The social consequences of mild head injury and executive dysfunction /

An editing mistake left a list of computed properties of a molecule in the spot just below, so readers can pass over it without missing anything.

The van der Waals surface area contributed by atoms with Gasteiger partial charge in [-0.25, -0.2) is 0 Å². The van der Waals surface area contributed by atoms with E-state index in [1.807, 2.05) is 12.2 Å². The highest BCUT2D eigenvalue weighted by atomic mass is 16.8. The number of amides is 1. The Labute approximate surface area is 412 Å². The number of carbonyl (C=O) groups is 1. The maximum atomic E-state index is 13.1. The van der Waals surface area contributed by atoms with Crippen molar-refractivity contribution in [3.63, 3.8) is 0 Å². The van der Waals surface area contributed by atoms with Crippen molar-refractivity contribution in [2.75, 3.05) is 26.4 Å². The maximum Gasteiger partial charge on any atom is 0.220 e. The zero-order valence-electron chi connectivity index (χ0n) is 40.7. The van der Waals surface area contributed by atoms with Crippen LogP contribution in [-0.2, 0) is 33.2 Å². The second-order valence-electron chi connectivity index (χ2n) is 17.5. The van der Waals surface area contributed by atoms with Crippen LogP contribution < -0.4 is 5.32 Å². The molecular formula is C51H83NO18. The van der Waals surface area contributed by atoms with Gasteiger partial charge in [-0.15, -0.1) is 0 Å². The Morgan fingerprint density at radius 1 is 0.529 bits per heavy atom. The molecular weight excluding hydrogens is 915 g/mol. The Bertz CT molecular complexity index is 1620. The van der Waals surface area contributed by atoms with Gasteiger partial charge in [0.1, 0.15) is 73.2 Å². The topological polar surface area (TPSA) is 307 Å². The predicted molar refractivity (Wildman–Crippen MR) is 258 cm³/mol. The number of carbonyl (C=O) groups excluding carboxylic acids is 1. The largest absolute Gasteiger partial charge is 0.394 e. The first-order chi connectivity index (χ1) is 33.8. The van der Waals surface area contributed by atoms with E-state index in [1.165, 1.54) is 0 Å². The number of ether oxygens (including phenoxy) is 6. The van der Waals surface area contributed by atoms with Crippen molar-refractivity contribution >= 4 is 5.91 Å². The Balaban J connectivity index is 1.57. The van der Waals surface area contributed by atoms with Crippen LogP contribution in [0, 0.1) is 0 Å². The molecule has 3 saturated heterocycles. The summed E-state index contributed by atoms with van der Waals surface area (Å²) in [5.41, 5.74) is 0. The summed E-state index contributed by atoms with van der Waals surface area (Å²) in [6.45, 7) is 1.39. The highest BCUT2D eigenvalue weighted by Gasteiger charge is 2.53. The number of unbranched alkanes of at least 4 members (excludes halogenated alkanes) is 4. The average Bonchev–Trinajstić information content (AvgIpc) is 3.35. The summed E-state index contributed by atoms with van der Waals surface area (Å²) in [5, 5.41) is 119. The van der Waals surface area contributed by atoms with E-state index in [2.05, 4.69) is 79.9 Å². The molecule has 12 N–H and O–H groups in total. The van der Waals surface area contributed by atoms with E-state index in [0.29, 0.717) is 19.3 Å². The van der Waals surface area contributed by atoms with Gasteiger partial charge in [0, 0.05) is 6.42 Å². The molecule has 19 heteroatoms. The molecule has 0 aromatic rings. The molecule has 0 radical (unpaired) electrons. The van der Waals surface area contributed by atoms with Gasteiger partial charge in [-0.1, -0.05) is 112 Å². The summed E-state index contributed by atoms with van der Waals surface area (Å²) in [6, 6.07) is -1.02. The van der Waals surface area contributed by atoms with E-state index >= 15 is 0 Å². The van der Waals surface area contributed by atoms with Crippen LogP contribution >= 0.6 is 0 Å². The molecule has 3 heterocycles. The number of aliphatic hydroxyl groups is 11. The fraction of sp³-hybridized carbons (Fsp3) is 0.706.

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Mild head injury (MHI) is a serious cause of neurological impairment as is evident by the substantial percentage (15%) of individuals who remain symptomatic at least 1-year following "mild" head trauma. However, there is a paucity of research investigating the social consequences following a MHI. The first objective of this study was to examine whether measures of executive functioning were predictive of specific forms of antisocial behaviour, such as reactive aggression, impulsive antisocial behaviour, behavioural disinhibition, and deficits in social awareness after controlling for the variance accounted for by sex differences. The second objective was to investigate whether a history of MHI was predictive of these same social consequences after controlling for both sex differences and executive functioning. Ninety university students participated in neuropsychological testing and filled out self-report questionnaires. Fifty-two percent of the sample self-reported experiencing a MHI. As expected, men were more reactively aggressive and antisocial than women. Furthermore, executive dysfunction predicted reactive aggression and impulsive antisocial behaviour after controlling for sex differences. Finally, as expected, MHI status predicted reactive aggression, impulsive antisocial behaviour, and behavioural disinhibition after controlling for sex and executive fimctioning. MHI status and executive functioning did not predict social awareness or sensitivity to reward or punishment. These results suggest that incurring a MHI has serious social consequences that mirror the neurobehavioural profile following severe cases of brain injury. Therefore, the social sequelae after MHI imply a continuum of behavioural deficits between MHI and more severe forms of brain injury.